The Keepers of the Gifts By Claudette Burque

Though not a new hobby, researching one’s ancestry or genealogy has become quite sophisticated. It is no longer enough to go through census records, church records, or the library’s microfiche machine. Every day we are reminded that websites like are ready to offer, for a price, an enticing look at who and where our ancestors originated. The website shows who shares your ancestry, which may hold many surprises and squelch long-held assumptions. Folks are tapping into these storehouses of information, which are easier to access every year.

What many forget is that ancestral data can be fleshed out by speaking with a family’s keeper of records, often a grandparent or other elder. Grade-school children can be taught interviewing skills, thinking of questions with answers that might be meaningful to them. They can get the ball rolling on a family history project that incorporates personal stories.

Initially, grandparents may begin such an interview process by remembering what was special in their holiday celebrations or other gatherings. From this, other memories are triggered. Nearly forgotten stories become the centerpieces of family reunions, which some enterprising adult may gather into a booklet along with family trees to make connections clearer.

It was my daughter’s taped interview with her maternal grandmother that sent me back to our old family albums along with digital photo memories of more recent events. Luckily, these were organized in files by year and event. From this came the idea to make each grandchild their own special memory book using a document template. The books were individualized by altering the names where appropriate. To involve their grandpa in the process, he was given the task of designing wood covers to be padded with quilted fabric in each child’s favorite color.

Each story began with the introduction of the recipient’s maternal and paternal lineage with a brief description of the who, when, where, how of their lives, including how their ancestors arrived on American soil. A treelike sketch with names and dates along with links was included, showing their own parents. More details were given in a script which read: “A long time ago, before you were born, there lived another family with the same last name as yours. This was your dad’s (or mom’s) nuclear family, and your immediate family of origin was created when they married.” Here and there were inserted photos of interest.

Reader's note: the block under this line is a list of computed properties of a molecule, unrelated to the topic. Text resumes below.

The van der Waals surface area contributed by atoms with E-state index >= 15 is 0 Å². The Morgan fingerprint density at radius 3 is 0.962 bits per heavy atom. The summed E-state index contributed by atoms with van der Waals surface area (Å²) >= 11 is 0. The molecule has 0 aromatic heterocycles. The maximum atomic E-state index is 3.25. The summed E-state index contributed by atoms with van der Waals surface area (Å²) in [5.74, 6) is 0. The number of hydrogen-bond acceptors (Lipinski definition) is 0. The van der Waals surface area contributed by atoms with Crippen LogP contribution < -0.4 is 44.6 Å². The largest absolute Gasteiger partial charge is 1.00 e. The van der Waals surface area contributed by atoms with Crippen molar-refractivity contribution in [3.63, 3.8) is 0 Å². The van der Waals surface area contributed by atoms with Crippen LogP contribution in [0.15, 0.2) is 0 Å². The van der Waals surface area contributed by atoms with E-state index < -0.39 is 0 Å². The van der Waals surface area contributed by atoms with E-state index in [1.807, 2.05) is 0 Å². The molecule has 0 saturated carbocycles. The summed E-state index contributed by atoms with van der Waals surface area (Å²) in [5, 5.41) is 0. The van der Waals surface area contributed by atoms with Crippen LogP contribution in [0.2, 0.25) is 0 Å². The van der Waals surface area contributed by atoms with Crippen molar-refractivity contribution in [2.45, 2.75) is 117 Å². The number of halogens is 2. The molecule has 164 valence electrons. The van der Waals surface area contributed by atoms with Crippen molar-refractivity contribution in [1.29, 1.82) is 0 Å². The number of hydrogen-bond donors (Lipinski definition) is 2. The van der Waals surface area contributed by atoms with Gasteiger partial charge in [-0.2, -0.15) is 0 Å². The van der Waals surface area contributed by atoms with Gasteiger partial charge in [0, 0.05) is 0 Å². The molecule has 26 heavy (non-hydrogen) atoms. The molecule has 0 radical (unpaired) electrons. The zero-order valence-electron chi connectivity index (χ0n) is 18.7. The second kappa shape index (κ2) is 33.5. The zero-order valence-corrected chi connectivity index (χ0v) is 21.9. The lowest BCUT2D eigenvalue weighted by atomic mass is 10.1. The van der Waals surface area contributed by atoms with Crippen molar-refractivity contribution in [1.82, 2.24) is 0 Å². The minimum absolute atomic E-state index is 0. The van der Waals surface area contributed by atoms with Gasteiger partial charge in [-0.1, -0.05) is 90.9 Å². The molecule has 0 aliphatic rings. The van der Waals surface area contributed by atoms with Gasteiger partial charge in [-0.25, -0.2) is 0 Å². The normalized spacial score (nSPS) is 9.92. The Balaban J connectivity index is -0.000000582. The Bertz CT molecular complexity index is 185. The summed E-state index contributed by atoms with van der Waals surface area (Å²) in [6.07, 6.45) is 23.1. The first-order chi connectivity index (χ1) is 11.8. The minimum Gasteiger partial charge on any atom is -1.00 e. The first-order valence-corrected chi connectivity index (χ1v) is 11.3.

Then the story told of births, vacations, schools, holidays, and sacramental receptions. Hoping to give them a sense of time and place, there was a description of long-ago Christmases focused on their religious aspects, such as midnight Mass. In those days, tradition called for gift-giving on the Feast of the Epiphany. The simplicity of gifts such as a small wooden table-and-chair set with an apple and an orange for each child reminded the recipients of generations growing up during war years, before advances in transportation and refrigeration.

Since the ’70s, I have summarized each year’s happenings in our family in an annual newsletter distributed in December along with our Christmas cards. These newsletters recorded a growing family and, years later, of our children’s leaving the nest for the world of work and to eventually begin their own families. This was the stuff needed to bring special memories back to mind so that they could now be shared.

The best part of the experience was the joy of revisiting people and times long forgotten, albeit not in person. We wrote about friends and travelling with the Good Sam Camping Club, for example. On the receiving end of these detailed heritage stories was the gift of reading and sharing time with each grandchild, as well as the opportunity to answer their questions. Most importantly, the experience allowed us to remember and to model the love of the Holy Family, with their ever-present example of intimacy, communication, and mutual trust.

Claudette Turcotte Burque is a New England transplant to the Bible Belt of central Alabama since 2005. She was actively involved with TAC from 1993 to that time as a writer and on the Board of Directors. She is the author the book Lessons and Memories. She has a master of arts in applied theology and has served as director of religious education in two parishes. She and her recently deceased husband raised four children and enjoyed their growing family of 11 grandchildren. She is currently learning chess in addition to traveling, writing, sewing, reading, and adult education with the Columbus Academy for Lifelong Learning.

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